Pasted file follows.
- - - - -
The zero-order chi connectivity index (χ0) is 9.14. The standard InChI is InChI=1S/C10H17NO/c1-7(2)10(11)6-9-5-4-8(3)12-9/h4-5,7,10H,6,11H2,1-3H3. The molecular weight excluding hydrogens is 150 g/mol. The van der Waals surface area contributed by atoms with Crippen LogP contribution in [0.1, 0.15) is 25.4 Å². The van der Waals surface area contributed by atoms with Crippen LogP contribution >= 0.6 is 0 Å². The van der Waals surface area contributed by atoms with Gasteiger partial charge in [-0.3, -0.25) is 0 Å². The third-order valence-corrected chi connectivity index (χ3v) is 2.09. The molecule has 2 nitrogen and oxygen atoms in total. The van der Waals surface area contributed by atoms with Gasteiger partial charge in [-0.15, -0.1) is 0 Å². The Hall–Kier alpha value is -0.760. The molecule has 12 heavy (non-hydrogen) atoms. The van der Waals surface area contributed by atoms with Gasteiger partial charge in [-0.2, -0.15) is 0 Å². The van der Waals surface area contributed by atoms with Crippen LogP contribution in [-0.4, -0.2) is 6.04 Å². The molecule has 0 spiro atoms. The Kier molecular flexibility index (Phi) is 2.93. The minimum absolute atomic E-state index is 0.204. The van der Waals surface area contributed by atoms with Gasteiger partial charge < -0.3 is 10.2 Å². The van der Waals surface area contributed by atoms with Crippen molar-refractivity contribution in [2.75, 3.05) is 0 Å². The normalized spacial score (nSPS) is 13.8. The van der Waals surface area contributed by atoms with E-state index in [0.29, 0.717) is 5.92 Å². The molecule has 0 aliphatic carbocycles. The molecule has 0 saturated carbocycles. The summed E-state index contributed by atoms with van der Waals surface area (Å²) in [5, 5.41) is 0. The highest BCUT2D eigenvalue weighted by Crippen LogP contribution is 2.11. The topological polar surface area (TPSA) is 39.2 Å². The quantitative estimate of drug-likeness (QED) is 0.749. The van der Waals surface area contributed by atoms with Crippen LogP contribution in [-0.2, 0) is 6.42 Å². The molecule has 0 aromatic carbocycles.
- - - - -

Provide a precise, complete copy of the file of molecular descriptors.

The zero-order chi connectivity index (χ0) is 9.14. The standard InChI is InChI=1S/C10H17NO/c1-7(2)10(11)6-9-5-4-8(3)12-9/h4-5,7,10H,6,11H2,1-3H3. The molecular weight excluding hydrogens is 150 g/mol. The van der Waals surface area contributed by atoms with Crippen LogP contribution in [0.1, 0.15) is 25.4 Å². The van der Waals surface area contributed by atoms with Crippen LogP contribution >= 0.6 is 0 Å². The van der Waals surface area contributed by atoms with Gasteiger partial charge in [-0.3, -0.25) is 0 Å². The third-order valence-corrected chi connectivity index (χ3v) is 2.09. The molecule has 2 nitrogen and oxygen atoms in total. The van der Waals surface area contributed by atoms with Gasteiger partial charge in [-0.15, -0.1) is 0 Å². The Hall–Kier alpha value is -0.760. The molecule has 12 heavy (non-hydrogen) atoms. The van der Waals surface area contributed by atoms with Gasteiger partial charge in [-0.2, -0.15) is 0 Å². The van der Waals surface area contributed by atoms with Crippen LogP contribution in [-0.4, -0.2) is 6.04 Å². The molecule has 0 spiro atoms. The Kier molecular flexibility index (Phi) is 2.93. The minimum absolute atomic E-state index is 0.204. The van der Waals surface area contributed by atoms with Gasteiger partial charge < -0.3 is 10.2 Å². The van der Waals surface area contributed by atoms with Crippen molar-refractivity contribution in [2.75, 3.05) is 0 Å². The normalized spacial score (nSPS) is 13.8. The van der Waals surface area contributed by atoms with E-state index in [0.29, 0.717) is 5.92 Å². The molecule has 0 aliphatic carbocycles. The molecule has 0 saturated carbocycles. The summed E-state index contributed by atoms with van der Waals surface area (Å²) in [5, 5.41) is 0. The highest BCUT2D eigenvalue weighted by Crippen LogP contribution is 2.11. The topological polar surface area (TPSA) is 39.2 Å². The quantitative estimate of drug-likeness (QED) is 0.749. The van der Waals surface area contributed by atoms with Crippen LogP contribution in [-0.2, 0) is 6.42 Å². The molecule has 0 aromatic carbocycles.